Vol.2..Norwegian Farmer’s Son..May 17th

May 17th…………“IN YOUR MINNESOTA HOMETOWN, GRANDPA, WERE THERE ANY FARMING CLUBS OR ORGANIZATIONS FOR YOUNG PEOPLE TO BELONG TO”?

Honey Jumble Cookies.

“Psssst!! Psssssssssssst!!!” with her hushed mouth alert, a farm wife leaned into the ear of the lady neighbor sitting next to her as she whispered, “Poor Clarice, she sure had some tough luck with her donuts”!!! With an acquiescing nod of empathy, these two unknowing ladies went about sipping their coffee and relishing the taste of these “failed donuts”. There’s an old saying that, “what goes around, comes around”, and when their remarks “came around” to our mother, Clarice, well…..she had a hearty laugh over the birthed misconception of her farmer lady friends!!! 😉 What those ladies thought were a bad batch of donuts were, in reality, one of mother’s many successful cookie recipes called, “Honey Jumble Cookies”.

These “donut” ladies, and other rural families, were enjoying the fellowship and meeting time of the local KEE 4-H CLUB that was being hosted at our family farm that day which lay three miles northwest of Kiester, Minnesota.

Earlier that day, numerous trucks and pickups began arriving at our farm and rolled to a stop in various shady places to park in our expansive farm yard. Down came gangplanks for unloading the clubber’s specific animal that were to take part in the KEE 4-H Club meeting that would be guided by the honorable Mr. Dale Wolfe along with other respected 4-H leadership from our close-knit community.

Founded in 1902 and nationally incorporated in 1914, the 4-H Clubs of America were created to instruct rural youth in improved farming and farm-homemaking practices. Other goals of this fine organization were to promote citizenship, leadership, responsibility and life skills for youth by experiential, “hands on” learning. Where elder generations of farmers were somewhat reticent to try new discoveries and techniques in agriculture, their young and teenaged children were more open to trying those new ideas and parents, seeing their obvious viability, were now more willing to come along and incorporate those new methods of animal husbandry or soil management (among many 4-H topics) to make family farms even better as sound, money-making businesses.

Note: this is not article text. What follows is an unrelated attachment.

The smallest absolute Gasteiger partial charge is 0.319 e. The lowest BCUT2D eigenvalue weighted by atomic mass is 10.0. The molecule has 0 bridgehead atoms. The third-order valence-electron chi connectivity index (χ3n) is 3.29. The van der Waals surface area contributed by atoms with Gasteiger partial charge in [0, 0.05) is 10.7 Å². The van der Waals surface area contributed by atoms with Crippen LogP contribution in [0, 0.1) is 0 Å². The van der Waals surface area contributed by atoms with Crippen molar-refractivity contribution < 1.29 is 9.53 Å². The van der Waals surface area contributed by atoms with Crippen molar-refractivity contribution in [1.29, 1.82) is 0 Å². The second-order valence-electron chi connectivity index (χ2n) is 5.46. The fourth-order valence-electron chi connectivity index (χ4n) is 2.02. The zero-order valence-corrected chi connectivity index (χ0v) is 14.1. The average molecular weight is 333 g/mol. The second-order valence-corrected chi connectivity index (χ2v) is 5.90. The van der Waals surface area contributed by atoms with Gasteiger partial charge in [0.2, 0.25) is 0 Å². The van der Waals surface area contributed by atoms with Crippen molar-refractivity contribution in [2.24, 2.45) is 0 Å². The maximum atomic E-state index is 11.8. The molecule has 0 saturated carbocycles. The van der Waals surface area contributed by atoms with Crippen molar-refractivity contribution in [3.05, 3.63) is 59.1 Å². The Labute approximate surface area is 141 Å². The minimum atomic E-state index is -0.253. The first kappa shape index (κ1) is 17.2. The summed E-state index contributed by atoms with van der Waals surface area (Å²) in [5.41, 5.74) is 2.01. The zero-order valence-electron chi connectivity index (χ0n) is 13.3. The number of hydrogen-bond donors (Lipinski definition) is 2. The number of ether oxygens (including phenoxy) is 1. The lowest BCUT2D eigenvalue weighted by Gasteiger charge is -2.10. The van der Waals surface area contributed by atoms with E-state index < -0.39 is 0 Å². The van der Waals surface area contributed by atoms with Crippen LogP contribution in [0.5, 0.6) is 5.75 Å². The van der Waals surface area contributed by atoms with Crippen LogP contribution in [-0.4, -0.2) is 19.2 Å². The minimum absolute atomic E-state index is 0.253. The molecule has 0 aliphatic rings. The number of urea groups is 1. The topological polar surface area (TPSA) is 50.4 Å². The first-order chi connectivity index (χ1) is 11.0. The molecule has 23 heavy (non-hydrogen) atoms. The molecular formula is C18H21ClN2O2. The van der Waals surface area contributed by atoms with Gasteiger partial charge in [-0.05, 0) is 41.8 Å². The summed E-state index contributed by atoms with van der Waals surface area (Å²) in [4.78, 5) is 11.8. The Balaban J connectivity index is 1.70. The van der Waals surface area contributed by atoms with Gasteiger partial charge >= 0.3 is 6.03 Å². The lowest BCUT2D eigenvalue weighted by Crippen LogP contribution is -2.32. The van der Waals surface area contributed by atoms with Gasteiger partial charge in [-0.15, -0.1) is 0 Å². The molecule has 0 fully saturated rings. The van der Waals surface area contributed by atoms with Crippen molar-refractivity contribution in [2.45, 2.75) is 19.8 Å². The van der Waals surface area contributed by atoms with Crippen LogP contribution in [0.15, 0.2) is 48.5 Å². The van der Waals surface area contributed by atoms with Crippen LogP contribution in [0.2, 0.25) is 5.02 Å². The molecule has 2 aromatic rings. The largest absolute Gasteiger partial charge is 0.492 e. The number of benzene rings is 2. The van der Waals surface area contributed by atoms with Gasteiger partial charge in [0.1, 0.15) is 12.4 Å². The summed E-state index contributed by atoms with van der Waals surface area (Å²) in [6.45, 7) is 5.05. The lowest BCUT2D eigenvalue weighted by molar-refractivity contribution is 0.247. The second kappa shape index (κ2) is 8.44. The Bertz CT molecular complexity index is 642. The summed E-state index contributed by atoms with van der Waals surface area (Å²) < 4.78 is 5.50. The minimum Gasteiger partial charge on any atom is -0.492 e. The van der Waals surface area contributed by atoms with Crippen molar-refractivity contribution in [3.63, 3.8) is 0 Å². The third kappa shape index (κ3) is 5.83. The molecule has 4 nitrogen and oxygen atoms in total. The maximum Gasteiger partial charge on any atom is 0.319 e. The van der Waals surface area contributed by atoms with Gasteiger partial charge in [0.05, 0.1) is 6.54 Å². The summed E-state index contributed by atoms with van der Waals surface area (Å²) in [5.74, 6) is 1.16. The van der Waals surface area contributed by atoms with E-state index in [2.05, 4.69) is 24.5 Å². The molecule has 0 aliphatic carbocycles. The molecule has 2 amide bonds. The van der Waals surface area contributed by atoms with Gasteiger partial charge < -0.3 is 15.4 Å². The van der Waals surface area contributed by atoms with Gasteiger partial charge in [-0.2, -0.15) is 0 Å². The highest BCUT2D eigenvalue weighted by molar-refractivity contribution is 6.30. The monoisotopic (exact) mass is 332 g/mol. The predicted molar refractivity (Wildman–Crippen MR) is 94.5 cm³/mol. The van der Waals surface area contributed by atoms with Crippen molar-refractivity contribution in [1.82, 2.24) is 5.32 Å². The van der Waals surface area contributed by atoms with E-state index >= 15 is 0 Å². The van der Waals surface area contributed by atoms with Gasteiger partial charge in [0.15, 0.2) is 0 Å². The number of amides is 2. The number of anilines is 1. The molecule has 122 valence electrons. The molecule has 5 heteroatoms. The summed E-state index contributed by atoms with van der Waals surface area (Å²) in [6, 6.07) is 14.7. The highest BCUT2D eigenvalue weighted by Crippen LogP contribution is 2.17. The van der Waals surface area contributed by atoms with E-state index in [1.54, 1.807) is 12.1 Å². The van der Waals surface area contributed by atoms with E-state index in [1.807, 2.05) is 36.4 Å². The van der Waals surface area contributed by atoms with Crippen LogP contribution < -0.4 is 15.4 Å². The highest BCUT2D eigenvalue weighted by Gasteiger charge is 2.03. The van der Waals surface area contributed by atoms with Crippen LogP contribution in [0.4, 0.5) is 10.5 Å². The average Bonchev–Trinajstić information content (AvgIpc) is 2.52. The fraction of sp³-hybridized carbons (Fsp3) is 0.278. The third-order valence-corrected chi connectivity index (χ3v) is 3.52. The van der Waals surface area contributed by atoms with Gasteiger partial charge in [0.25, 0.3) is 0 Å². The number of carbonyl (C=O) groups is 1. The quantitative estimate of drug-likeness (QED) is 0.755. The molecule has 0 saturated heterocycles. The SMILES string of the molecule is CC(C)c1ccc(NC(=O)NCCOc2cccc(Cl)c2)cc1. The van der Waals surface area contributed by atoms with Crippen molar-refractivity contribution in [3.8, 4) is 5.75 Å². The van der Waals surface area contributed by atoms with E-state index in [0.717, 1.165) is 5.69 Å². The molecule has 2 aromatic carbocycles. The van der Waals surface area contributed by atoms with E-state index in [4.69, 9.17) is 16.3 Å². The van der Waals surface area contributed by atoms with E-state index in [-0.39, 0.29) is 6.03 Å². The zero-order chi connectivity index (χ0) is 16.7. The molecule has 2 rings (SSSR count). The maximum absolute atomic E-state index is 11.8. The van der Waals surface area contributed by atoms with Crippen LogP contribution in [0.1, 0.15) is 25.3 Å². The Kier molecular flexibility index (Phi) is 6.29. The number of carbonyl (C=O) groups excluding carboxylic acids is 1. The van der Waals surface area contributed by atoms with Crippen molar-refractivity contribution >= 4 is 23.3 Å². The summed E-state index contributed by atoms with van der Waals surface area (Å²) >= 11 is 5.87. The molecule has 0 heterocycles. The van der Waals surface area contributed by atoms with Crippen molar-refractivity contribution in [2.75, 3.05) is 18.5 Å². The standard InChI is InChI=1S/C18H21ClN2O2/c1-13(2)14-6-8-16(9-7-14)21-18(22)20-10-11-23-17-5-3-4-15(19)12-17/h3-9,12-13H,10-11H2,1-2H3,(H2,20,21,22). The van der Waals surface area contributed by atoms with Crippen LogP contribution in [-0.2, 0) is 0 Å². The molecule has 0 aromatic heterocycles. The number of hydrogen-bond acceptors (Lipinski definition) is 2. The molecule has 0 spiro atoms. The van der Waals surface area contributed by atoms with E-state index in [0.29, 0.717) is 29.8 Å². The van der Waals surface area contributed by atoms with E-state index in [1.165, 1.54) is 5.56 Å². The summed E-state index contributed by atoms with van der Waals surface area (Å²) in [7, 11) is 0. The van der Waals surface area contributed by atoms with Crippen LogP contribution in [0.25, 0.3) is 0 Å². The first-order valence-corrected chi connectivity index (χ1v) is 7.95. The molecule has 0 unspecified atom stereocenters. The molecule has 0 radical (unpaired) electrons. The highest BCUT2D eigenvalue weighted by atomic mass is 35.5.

A gentleman by the name of Mr. A. B. Graham, from Ohio, in 1902 was one of the founders who actually started these young people groups by calling them “The Tomato Club” or “The Corn Growing Club”. As a symbol for this new youth movement, Mr. Jessie Shambaugh, created a four leafed clover pin, around 1910, with the letter H on each leaf of the pin. Each “H” on the pin represented his concept for H..ead, H..eart, H..ands and H..ealth; therefore this pin represented the centering on giving the agricultural youth a “four-squared education”.

To focus the mindset of these fine, young agrarians, the club motto is often recited as a team during the meetings……..“As a loyal 4-H member, I pledge my head to clearer thinking, my heart to greater loyalty, my hands to larger service, and my health to better living for my family, my club, my community, my country and my world”.

Being only knee-high to a burp, in those early childhood days of our farm life, I could only stand and gawk in awe of the fun, farm fellowship my older brother, Lowell, and big sister, Rosemary, were experiencing in the KEE 4-H Club!!!